An Ovens and Murray league club president fears for the workload on volunteers following the release of AFL Victoria's Returning to Small Outdoor Group Training document.
However, it must be stressed that Corowa-Rutherglen boss Graham Hosier wasn't being critical of what is the most challenging time for the league in its 127 years.
"It's going to be tough, but if we want to have footy, we have to do it," he said.
"It's just putting extra work on the volunteers, most clubs are stretched for volunteers, it's just put another workload, especially with the cleaning because it has to be done efficiently."
As part of the guidelines, change rooms can't be used, with the key principles of training on a "get in, train, get out" basis.
However, clubs are working on the theory that change rooms will need to be cleaned after the three football games, should the season start.
"There wasn't anything in there about that (on Tuesday) but yes, that's going to happen, I believe change rooms have to be cleaned after each team has finished," Hosier said.
Given that workload, it could open the way for professional cleaners to be employed but, of course, that could be a cost the league and-or clubs can't afford in the coronavirus era.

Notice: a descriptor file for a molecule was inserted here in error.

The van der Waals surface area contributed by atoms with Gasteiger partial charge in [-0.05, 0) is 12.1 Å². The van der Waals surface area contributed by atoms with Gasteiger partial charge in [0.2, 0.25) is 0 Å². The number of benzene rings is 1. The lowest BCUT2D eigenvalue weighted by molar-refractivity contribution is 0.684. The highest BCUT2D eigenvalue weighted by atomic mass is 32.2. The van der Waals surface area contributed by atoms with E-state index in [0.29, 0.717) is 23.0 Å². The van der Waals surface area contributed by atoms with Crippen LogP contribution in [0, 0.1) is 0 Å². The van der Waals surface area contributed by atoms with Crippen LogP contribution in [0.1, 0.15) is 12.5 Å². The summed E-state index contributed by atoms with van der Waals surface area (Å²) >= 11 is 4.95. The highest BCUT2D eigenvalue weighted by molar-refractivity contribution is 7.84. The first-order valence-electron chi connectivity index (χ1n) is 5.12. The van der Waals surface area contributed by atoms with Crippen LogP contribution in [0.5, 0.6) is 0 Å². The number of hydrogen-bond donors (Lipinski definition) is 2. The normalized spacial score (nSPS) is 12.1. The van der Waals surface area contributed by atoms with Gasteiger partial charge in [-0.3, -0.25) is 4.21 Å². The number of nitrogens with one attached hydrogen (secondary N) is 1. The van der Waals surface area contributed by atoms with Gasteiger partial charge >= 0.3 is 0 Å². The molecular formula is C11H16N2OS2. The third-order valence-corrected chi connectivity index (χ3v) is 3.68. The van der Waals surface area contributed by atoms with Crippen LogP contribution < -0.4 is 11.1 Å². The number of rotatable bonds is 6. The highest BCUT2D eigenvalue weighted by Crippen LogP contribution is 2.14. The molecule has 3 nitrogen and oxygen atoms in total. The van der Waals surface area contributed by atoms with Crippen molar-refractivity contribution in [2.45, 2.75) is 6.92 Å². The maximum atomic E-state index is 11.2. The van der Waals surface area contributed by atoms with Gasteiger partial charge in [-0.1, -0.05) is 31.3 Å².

When the salary cap was first used for the 2017 season, AFL North East Border indicated its statewide introduction was due to a desire to even out competitions, keep player payments under control and avoid volunteer burnout.
The prospect of no crowds remains a great concern, but Hosier floated juniors playing if senior football is abandoned.
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"From the under 16s down, even if it's for just six weeks, otherwise there's a possibility we could lose some," he said.
Meanwhile, Daniel Bowles has been cleared back to Raiders after his Darwin stint, while ex-Panther Michael Gibbons has been named at 12 in the VFL's top 50 players of the past 20 years.